WASHINGTON -- Middle school and high school students prioritize their own happiness and success above concern for others, a new Harvard University study shows.
"We have a lot of great kids out there," said Richard Weissbourd, senior lecturer at Harvard's Graduate School of Education, who led the study. "We also have these signs thatů many kids are being cruel to each other and many kids are acting selfishly. So we really wanted to get a sense about what's going on nationally with our kids' values."
Weissbourd's team interviewed 10,000 middle and high school students from 33 different schools across the country. They asked them to rank what's important to them: "achieving at a high level," "being happy/feeling good most of the time" and "caring for others."
About 80 percent chose either achievement or happiness as their top priority, and 20 percent chose caring for others.
Weissbourd said he was prompted several years ago to do this study by what he heard in interviews with both children and adults that he did for previous projects -- many seemed to prioritize success, even to the expense of others. Also prompted by the high rates of bullying, sexual harassment, and other misbehavior in young people, he decided to conduct this study.
Weissbourd's team also asked the children which of these goals they perceive that their parents consider most important for them, and a majority also said achievement and happiness are most important to their parents.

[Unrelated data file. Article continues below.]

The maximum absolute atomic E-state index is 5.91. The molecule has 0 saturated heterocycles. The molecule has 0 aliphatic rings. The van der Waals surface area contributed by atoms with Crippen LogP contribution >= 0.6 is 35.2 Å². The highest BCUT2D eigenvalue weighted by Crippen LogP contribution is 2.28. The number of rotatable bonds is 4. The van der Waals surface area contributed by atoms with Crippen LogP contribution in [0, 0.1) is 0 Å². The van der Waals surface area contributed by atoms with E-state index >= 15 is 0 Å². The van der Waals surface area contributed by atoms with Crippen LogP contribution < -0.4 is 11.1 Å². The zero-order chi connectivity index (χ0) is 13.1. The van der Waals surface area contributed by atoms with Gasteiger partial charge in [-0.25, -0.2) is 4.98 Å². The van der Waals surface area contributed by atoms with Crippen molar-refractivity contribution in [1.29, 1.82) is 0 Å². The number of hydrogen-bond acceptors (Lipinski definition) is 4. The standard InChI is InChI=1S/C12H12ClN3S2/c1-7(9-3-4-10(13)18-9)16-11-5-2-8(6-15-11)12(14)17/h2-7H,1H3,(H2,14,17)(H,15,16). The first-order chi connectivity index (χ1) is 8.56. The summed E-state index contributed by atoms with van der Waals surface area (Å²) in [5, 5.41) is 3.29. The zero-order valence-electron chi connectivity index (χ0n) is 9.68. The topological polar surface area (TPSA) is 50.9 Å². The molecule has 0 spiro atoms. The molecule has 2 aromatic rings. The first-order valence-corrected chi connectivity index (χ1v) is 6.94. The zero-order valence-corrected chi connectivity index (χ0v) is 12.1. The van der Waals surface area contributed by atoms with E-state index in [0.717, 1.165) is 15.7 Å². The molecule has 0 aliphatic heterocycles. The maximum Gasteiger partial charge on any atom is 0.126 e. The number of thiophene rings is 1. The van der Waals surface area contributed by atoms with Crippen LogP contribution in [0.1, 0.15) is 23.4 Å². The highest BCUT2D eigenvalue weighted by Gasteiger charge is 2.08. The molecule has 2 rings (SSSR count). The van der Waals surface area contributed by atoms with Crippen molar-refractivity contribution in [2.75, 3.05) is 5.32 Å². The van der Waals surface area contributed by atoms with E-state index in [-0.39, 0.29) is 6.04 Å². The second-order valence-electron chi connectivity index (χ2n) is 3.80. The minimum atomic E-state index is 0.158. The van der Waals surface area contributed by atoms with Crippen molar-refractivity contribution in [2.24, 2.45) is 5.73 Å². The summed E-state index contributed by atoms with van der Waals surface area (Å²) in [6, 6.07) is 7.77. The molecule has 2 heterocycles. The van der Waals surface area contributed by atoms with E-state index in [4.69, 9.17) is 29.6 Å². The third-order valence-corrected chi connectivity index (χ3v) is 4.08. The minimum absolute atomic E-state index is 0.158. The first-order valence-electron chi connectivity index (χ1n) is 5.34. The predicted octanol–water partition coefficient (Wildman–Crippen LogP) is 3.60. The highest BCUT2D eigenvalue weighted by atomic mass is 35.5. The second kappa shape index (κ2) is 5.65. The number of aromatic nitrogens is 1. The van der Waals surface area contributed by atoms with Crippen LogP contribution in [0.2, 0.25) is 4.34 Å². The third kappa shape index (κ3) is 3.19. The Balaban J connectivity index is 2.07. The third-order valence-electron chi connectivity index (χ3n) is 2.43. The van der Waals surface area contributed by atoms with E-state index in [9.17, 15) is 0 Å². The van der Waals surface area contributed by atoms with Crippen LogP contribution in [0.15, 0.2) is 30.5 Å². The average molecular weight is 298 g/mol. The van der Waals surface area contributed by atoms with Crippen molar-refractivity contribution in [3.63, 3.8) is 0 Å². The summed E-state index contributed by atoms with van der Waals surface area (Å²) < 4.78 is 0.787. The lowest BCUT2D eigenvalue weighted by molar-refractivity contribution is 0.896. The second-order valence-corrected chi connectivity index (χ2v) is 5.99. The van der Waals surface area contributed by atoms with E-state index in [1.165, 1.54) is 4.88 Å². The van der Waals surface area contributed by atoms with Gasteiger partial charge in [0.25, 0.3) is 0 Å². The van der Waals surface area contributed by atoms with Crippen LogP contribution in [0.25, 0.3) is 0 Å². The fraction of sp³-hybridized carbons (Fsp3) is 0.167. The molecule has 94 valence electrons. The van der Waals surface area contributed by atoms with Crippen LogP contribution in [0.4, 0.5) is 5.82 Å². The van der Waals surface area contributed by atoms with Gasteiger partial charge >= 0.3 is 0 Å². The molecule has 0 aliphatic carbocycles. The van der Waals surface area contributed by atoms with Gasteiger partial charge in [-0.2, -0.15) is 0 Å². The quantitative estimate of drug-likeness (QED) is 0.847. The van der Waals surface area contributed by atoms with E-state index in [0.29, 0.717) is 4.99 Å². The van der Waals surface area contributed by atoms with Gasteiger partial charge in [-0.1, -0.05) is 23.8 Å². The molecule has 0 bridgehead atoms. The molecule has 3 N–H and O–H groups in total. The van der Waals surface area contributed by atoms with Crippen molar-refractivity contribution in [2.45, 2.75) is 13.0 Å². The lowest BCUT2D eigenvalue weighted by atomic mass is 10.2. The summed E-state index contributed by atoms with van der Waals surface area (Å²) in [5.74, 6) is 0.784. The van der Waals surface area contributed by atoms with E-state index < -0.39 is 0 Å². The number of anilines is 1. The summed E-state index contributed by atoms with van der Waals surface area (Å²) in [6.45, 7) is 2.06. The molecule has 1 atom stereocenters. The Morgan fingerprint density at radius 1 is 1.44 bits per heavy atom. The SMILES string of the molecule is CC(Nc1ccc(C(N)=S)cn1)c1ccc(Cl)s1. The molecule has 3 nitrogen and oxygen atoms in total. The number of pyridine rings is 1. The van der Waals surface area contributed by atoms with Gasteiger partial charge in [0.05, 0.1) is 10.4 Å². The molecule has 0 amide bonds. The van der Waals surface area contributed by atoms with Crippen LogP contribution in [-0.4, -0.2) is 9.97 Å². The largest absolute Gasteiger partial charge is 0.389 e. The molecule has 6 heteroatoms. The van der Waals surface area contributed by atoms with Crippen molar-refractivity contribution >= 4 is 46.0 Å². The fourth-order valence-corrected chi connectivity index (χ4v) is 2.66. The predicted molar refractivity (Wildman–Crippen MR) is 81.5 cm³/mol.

"There's a gap between what teens are perceiving are their parents' priorities and what parents are saying are their priorities," Weissbourd said.
Weissbourd said that other researchers have asked similar questions to parents. "Parents say that at least one of their top priorities in child-raising is that kids are concerned about other people -- and that they care more about their kids being caring people than they do about their achievement," Weissbourd said. This is where he says there's a discrepancy.
"We just want to be clear: Achievement's very important -- so is happiness," Weissbourd said. "I just think we're out of balance with this."
He said that, from what he's been told, different people have different ideas about who's responsible for these "out-of-balance" values in young people -- parents blame schools, schools blame parents, and individual teachers blame other teachers.
"To some degree or another, this is all of our problem, and we all need to take responsibility for it," Weissbourd said. "We can't let ourselves off the hook."
"We're really hoping to create conversation here," he said, adding that parents seem to know they're anxious about their children's achievement and concerned about making sure their children are caring toward other people. "[Parents] realize at some level that their words aren't matching their actions," Weissbourd said.
"We're hoping that other parents and teachers will become part of the conversation, that people will talk about this and come up with their own ideas and strategies for what to do about it."
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